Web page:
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This is partly a matter of context. There's also an implied measure of precision which is quite useful when it's not masked by ambiguity. It also saves a couple of syllables. When high precision is required, this form isn't used.

"In the eighteen hundreds" (in terms of dates) refers to either the entire 19th century, or the first decade, but is more general than a specific year. English rarely refers to dates below two thousand using "thousand": 1066 is normally "ten sixty six", for example. Years (between 1000 and 2000 at least) are always broken into two blocks aloud, each block being a number: "eighteen twelve".

The same phrase used for house numbers (mainly in America where residential roads are longer) is a similarly handy way of referring to a range of houses. The same road may be very different at different numbers so this can be a shorthand for "on Main Street, a nice bit but not the really expensive bit" while also giving a decent idea of the physical location.

Car/motorbike engine sizes in metric are expressed in cc (cubic centimetres, the same as millilitres but often omitted) apart from when their size in litres is an integer. Above roughly 2 litres both forms may be used. "Litre" is sometimes omitted, on common sizes when there's a decimal. Examples: "six fifty", "one litre", "fifteen hundred", "nineteen hundred" or "one point nine", "two litre", "two point four (litre)" or "twenty four hundred".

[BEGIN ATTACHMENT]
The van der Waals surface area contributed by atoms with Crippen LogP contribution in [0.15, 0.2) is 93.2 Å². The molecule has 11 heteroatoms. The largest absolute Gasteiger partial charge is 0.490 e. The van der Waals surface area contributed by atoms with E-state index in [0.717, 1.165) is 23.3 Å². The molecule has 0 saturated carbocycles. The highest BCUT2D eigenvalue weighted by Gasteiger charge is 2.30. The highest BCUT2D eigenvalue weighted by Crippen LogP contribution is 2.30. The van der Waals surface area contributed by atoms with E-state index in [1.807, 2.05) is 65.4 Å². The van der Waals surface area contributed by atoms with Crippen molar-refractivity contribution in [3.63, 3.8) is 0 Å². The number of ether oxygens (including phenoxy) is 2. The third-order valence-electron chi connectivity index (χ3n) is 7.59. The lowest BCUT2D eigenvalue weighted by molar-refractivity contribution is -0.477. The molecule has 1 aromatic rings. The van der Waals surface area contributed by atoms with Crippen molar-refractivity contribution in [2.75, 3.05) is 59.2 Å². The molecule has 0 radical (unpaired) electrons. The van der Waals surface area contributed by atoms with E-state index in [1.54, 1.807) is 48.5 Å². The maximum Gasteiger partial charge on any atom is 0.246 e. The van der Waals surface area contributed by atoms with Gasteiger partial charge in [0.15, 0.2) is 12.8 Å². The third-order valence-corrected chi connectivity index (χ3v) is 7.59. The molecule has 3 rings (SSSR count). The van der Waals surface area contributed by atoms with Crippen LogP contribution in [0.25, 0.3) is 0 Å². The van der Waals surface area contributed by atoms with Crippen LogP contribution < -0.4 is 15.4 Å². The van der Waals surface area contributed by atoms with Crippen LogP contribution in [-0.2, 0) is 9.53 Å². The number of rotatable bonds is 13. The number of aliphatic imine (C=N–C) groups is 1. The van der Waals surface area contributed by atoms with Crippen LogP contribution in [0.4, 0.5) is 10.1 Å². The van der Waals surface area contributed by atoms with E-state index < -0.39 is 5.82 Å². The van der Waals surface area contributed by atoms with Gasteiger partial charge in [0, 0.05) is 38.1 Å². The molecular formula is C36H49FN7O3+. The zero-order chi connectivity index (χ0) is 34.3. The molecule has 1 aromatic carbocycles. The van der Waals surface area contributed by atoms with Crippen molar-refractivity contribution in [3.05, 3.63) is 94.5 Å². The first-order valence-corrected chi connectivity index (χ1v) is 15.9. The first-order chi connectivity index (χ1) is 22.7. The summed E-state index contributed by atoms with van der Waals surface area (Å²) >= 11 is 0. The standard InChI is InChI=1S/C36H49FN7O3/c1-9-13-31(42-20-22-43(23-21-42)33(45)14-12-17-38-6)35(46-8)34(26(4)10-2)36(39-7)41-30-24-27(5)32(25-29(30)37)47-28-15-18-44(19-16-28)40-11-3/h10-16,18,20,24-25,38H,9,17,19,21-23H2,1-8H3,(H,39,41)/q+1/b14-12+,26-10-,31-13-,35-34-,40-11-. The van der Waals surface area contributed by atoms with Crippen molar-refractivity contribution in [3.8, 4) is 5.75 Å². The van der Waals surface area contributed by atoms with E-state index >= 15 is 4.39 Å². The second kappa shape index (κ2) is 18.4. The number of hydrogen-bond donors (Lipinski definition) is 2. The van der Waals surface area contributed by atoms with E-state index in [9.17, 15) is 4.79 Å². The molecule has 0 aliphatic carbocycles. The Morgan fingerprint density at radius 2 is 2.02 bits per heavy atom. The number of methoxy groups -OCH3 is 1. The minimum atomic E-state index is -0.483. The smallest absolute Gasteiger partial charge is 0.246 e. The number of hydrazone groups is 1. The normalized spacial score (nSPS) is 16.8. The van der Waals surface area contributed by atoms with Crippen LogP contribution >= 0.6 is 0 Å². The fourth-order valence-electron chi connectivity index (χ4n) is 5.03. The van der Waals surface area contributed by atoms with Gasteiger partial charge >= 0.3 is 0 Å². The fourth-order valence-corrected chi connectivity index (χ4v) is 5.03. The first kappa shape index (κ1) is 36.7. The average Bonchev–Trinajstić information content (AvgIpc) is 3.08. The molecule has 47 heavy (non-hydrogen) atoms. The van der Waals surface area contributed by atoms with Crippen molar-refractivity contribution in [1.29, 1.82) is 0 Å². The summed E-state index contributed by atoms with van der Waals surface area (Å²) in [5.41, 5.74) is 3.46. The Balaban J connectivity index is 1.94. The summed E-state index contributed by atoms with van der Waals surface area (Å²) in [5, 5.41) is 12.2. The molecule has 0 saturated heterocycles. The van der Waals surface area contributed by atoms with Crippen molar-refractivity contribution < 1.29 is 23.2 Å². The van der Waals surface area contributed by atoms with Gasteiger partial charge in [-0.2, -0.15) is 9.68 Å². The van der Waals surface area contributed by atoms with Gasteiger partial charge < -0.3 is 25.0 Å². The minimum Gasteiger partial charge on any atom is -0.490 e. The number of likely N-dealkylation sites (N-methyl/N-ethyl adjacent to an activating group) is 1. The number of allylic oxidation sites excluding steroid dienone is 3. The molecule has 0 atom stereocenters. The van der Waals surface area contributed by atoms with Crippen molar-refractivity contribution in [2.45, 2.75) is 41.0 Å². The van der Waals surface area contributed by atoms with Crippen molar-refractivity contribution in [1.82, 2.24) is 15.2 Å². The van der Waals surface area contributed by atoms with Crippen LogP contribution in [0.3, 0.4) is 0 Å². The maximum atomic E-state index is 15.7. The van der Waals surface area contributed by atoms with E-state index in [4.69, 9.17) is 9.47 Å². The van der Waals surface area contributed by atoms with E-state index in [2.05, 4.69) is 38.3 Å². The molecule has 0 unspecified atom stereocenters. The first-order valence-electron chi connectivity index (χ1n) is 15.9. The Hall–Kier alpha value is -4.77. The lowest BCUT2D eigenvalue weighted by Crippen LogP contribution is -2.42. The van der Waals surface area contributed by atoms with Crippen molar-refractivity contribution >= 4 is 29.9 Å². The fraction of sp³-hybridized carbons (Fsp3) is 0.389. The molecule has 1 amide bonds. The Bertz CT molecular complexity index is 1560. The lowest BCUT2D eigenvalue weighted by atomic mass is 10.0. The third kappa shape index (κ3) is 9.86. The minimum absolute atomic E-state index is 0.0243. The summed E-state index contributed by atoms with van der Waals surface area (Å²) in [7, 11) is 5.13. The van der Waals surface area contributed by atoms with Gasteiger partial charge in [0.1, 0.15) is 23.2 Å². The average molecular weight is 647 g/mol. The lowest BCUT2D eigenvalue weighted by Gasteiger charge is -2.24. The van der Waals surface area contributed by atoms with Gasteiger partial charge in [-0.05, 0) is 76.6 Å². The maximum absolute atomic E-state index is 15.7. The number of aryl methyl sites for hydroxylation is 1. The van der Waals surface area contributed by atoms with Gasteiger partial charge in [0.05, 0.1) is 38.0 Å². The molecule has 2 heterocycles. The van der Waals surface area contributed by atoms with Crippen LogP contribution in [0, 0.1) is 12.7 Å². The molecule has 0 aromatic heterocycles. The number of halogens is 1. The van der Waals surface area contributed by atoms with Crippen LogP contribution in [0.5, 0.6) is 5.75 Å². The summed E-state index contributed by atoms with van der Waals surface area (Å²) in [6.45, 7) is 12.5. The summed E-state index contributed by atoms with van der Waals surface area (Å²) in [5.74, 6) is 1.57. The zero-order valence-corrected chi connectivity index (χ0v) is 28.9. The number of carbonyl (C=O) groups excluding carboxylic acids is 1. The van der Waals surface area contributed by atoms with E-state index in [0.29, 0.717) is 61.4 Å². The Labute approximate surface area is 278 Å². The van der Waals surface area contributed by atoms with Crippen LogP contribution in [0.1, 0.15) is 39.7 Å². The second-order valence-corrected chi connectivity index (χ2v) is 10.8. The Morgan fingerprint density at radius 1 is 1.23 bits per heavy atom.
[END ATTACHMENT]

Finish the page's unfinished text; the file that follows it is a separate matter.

Other technical uses roughly follow the engine size system. Diffraction gratings, for example, defined by the number of lines per millimetre. Apart from 1000, 2000, 3000 etc. hundreds are always used, even "thirty six hundred".

Distances in engineering below about four metres are often given in hundreds of millimetres (on that scale engineering drawings are in millimetres, they switch to metres for big things in some fields). So you might have a one piece of pipe "thirty six hundred" (mm silent) long, and another "four point two metres".

For road distances the switch from hundreds of metres to kilometres happens at more like two kilometres. But here in Britain where driving distances are expressed in miles, it might switch to miles (rounded to the nearest quarter) instead at around 1200m (3/4 of a mile).